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Daisy's Necklace - And What Came of It
by Thomas Bailey Aldrich
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DAISY'S NECKLACE, And what came of it.

A THRILLING NOVEL, SURPASING, in pathos and quiet satire, the most felicitous efforts of Dickens!!

PRINTEM & SELLEM, Publishers."

That was rather modest and pleasant; but it is pleasanter than all to have an early copy of your book placed on the breakfast-table, unexpectedly, some sunshiny morning—to behold, for the first time, the darling of your meditation in a suit of embossed muslin. How your heart turns over—if you are not used to the thing. How you make pauses between your coffee and muffins, to admire the clear typography, the luxurious paper, the gold letters on the back!

Messrs. Printem & Sellem sent me two out-of-town papers, containing notices of "DAISY." These notices were solicited by advance copies of the work, for the purpose of being used in the publication advertisement. It is curious to remark how great minds will differ.

[From the Blundertown Journal.]

"NEW PUBLICATIONS.

"DAISY'S NECKLACE, AND WHAT CAME OF IT. New-York: Printem and Sellem.

THIS production is an emanation from the culminating mind of glorious genius! Nothing like it has been produced in this century. It possesses all the fine elements of Dickens' novels, without any of their numerous defects. Its scope, its pathos, and wit, is[B] beyond all praise. Our Britannic brethren will no longer ask, 'Who reads an American book?' For we can reply, 'The World!'

"We learn, from good authority, that the publishers have received orders for twenty thousand copies of the work, in advance of its publication. We have no doubt of it; for 'Daisy's Necklace' will shed new lustre on the name of American Literature! Envious authors will abuse the work. As the immortal Goethe says, 'De gustibus non est disputandum!' Our rush of advertisements prevents us from making voluminous extracts from the novel; this, however, would be useless, as everybody will read it for themselves.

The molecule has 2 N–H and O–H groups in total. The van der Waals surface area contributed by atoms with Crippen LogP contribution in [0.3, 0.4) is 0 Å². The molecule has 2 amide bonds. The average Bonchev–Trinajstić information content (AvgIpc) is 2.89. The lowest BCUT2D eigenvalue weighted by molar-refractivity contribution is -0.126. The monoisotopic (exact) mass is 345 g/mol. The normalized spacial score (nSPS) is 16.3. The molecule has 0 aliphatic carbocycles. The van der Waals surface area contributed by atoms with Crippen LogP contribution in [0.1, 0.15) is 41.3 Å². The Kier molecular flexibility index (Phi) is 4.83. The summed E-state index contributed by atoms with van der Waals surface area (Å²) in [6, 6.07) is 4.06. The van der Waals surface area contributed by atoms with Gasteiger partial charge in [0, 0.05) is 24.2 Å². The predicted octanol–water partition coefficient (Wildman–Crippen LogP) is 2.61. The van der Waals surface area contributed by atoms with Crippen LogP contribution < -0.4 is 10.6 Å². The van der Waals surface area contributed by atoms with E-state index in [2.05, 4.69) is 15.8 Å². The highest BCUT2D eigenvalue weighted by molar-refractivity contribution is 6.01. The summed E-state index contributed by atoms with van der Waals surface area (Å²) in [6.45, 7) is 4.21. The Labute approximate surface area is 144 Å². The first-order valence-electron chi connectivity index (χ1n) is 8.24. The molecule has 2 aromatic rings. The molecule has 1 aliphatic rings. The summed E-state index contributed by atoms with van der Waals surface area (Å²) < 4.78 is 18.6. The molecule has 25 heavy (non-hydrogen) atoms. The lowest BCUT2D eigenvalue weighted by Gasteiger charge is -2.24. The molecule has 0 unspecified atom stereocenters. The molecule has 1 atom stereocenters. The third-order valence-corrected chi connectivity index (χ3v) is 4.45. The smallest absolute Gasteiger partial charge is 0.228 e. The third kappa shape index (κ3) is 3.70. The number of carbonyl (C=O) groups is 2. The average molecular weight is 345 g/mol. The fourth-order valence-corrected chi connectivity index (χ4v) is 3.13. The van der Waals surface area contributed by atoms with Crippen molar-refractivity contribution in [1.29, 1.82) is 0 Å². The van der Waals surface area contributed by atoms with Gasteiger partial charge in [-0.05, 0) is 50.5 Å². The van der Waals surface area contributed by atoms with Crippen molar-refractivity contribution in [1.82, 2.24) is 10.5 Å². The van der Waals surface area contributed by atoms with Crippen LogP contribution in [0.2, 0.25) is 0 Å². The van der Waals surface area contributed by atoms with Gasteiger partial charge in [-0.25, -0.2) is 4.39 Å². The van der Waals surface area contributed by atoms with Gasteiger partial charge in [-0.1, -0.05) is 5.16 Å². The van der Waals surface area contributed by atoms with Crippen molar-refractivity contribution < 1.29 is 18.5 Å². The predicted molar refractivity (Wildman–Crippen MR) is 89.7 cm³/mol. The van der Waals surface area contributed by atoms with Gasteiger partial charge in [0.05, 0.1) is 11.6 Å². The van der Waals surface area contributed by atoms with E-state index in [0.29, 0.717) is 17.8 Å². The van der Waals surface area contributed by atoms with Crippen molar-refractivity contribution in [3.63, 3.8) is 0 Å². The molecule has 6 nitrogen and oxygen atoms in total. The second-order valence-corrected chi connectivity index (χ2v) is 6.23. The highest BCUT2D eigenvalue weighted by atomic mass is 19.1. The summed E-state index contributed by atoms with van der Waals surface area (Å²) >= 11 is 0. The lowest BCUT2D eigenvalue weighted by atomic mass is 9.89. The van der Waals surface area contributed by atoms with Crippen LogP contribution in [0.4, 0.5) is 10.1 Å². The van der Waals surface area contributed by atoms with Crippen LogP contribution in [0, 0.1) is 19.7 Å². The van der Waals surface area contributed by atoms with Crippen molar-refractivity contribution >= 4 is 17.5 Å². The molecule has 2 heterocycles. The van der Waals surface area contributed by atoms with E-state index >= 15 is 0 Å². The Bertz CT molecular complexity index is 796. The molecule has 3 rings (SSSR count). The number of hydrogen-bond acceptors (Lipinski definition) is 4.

"Orders addressed to HIGGINS & CO., of this town, will be promptly filled."

I should take the editor of the "Blundertown Journal" to be a man of cultured taste, appreciative and discriminating. The second review was not quite so "favorable," and can scarcely be called "a first-rate notice."

[From the Frogpond Gazette.]

"DAISY'S NECKLACE" is the silly title of an absurd novel about to be issued by Printem & Sellem, of New-York. From the fact that the author's name is withheld from the title-page, we infer that he had some friends—some few who were not wholly willing that he should make a donkey of himself. We have read a great deal of trash in our day; but 'Daisy's Necklace' is the king of all vapid novels,—sentimental in sentiment, flaccid in fiction, and entirely intolerable from beginning to end. The first forty pages put us to sleep. We advise all druggists to keep the book for sale,—as an anodyne.

"The binding is good, and that is all the praise we can give so contemptible an abortion. A reading public that tolerates a novel like this, must be made up of very good-natured persons—assinine in temperament, and mentally obtuse.

"This 'work,' we presume, is written by that much-abused and prolific myth—'a young gentleman of this city,' distinguished, of course. We believe that he writes all of Printem & Sellem's books. At all events, those enterprising gentlemen always have 'a startling novel' in press, from his immortal pen. What a long string of sins these gentlemen have to answer for! What a commotion there would be among the shelves of their book-store, if dead authors could come back and reclaim stolen property! If the shade of Lindley Murray could stalk among them!